The distinction between soap/water and alcohol-based hand rub

The existence of a novel coronavirus (SARS-CoV-2) that causes the disease COVID-19 will have focused attention on preventing the virus from spreading between people. The virus spreads primarily through two routes. Inhaling in respiratory secretions from a cough or sneeze, or touching a surface contaminated with respiratory droplets but then touching the eyes, nose, or mouth, accumulating the viral infection on our mucosal membranes, and any or both of these can help spread the virus. 

To prevent virus transmission from our hands to our mucous membranes, we must either remove the virus (with soap and water) or kill the virus (ABHR – alcohol based hand rub).

ABHR should only be used on visibly clean hands: any indication of soiling necessitates hand washing. ABHR even kills microorganisms on our palms (after at least 20 seconds of exposure), it does not remove anything, and it involves friction to all areas of skin or the nails and hands to enhance the effects of the alcohol.

The effectiveness of hand washing to remove viruses as well as other microorganisms stems from the entire process, which includes the application of soap or water and or friction. The soap is present to dissolve the oils on our skin and to lift and remove ‘soil’ (dead skin debris, dirt, bacteria, viruses, and also oils). Water enables the soap’s action by moistening the product and thereafter rinsing the product (as well as soil) from our palms to a drain. Friction is indeed a necessary element of washing hands, and it refers to the entire rubbing and meticulous rinsing process, which must last at least twenty seconds. To eliminate the soil load, all skin surfaces on the palms, nails, wrists, and cuticles must be rubbed.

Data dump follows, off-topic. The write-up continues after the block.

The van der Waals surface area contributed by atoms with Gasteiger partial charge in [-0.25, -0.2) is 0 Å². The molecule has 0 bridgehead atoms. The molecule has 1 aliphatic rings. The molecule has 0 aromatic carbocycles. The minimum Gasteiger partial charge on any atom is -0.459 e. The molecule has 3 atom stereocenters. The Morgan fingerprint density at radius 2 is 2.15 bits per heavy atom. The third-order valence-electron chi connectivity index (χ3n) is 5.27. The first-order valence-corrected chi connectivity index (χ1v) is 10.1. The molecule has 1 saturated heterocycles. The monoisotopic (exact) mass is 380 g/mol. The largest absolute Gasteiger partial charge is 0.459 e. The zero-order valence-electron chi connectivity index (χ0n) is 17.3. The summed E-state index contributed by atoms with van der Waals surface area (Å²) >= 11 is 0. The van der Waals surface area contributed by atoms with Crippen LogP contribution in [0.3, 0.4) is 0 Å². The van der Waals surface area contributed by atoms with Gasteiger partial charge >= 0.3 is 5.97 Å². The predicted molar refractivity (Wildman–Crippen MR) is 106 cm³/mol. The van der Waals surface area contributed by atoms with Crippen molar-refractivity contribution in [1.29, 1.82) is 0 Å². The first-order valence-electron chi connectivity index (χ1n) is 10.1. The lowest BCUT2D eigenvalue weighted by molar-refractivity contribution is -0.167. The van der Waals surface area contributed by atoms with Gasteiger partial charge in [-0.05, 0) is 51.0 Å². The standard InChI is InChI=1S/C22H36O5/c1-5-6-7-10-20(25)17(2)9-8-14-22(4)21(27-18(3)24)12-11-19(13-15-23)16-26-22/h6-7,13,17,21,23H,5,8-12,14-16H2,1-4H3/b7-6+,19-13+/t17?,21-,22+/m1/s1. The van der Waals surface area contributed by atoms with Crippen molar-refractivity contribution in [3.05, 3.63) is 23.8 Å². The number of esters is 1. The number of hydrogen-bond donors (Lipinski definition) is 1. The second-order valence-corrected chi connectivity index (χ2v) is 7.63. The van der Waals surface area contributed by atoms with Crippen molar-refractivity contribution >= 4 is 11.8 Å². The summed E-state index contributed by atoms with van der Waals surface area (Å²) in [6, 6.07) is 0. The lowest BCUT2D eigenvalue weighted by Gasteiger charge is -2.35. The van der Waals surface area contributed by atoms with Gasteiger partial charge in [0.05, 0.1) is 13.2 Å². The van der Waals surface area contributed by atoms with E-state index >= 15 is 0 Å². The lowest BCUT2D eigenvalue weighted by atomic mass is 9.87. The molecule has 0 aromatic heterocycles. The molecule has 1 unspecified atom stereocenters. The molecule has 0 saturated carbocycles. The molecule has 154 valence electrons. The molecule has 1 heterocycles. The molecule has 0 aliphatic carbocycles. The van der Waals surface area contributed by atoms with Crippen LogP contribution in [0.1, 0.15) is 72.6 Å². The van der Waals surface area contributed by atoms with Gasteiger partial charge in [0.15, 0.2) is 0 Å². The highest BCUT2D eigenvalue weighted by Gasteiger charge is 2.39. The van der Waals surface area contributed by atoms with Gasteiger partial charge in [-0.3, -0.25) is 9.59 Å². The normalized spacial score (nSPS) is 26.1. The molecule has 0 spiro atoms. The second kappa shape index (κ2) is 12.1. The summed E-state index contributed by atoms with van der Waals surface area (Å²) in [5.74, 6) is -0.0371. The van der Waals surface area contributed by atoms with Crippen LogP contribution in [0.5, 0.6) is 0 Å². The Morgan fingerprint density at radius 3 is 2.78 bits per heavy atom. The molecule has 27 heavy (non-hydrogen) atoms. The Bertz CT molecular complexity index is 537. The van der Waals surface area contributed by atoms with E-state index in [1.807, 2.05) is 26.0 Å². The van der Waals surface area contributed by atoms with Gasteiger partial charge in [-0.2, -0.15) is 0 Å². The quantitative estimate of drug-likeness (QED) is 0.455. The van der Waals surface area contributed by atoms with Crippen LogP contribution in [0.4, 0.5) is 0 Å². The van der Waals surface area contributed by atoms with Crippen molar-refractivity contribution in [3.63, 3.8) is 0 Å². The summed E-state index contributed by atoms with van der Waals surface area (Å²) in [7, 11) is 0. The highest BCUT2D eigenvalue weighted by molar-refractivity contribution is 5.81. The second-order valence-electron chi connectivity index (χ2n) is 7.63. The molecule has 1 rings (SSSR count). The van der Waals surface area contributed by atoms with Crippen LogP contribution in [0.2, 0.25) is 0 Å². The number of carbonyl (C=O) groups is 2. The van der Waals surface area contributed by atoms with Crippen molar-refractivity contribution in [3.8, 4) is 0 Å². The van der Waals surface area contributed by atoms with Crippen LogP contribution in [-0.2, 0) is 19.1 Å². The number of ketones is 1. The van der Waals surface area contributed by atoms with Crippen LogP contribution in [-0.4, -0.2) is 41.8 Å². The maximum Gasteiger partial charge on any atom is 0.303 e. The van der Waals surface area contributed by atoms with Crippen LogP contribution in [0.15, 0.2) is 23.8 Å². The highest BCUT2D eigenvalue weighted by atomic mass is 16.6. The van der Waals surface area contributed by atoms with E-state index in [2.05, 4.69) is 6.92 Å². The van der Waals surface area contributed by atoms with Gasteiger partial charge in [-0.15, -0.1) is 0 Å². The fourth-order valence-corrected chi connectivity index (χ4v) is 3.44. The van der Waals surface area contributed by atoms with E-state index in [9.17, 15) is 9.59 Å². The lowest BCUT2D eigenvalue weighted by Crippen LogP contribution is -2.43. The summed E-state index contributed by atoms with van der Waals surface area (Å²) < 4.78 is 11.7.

Using a paper towel to dry also improves the efficiency of the process. It should be noted that removing the skin’s natural oils can cause skin dryness; therefore, if regular hand washing is anticipated, a moisturizing or reconditioning lotion or hand cream is supposed to be applied after every wash to help safeguard the skin. Hand washing can cause skin damage that can lead to poor washing of hands. The lotion keeps the skin healthy and makes it possible for effective hand washing.

Hand sanitizer with alcohol (60-95% ethanol): Rub product into palms to conceal all surface areas unless hands feel dry. This should only take approximately 20 seconds.

Soap and water, on the other hand: Wet hands first, then apply the recommended amount of product to hands and vigorously rub hands together for at least fifteen seconds, encompassing all areas of the fingers and hands. Rinse palms with water and dry with disposable towels; use a napkin to switch off the faucet. Resist using hot water to avoid skin drying.

According to the Centres for Disease Control and Prevention, alcohol hand rub is among the most efficient products for reducing the number of germs on healthcare providers’ hands and have become the predominant mode for sanitizing hands in most clinical circumstances. When the hands are visibly dirty, before actually eating, or after using the restroom, water and soap should be used.

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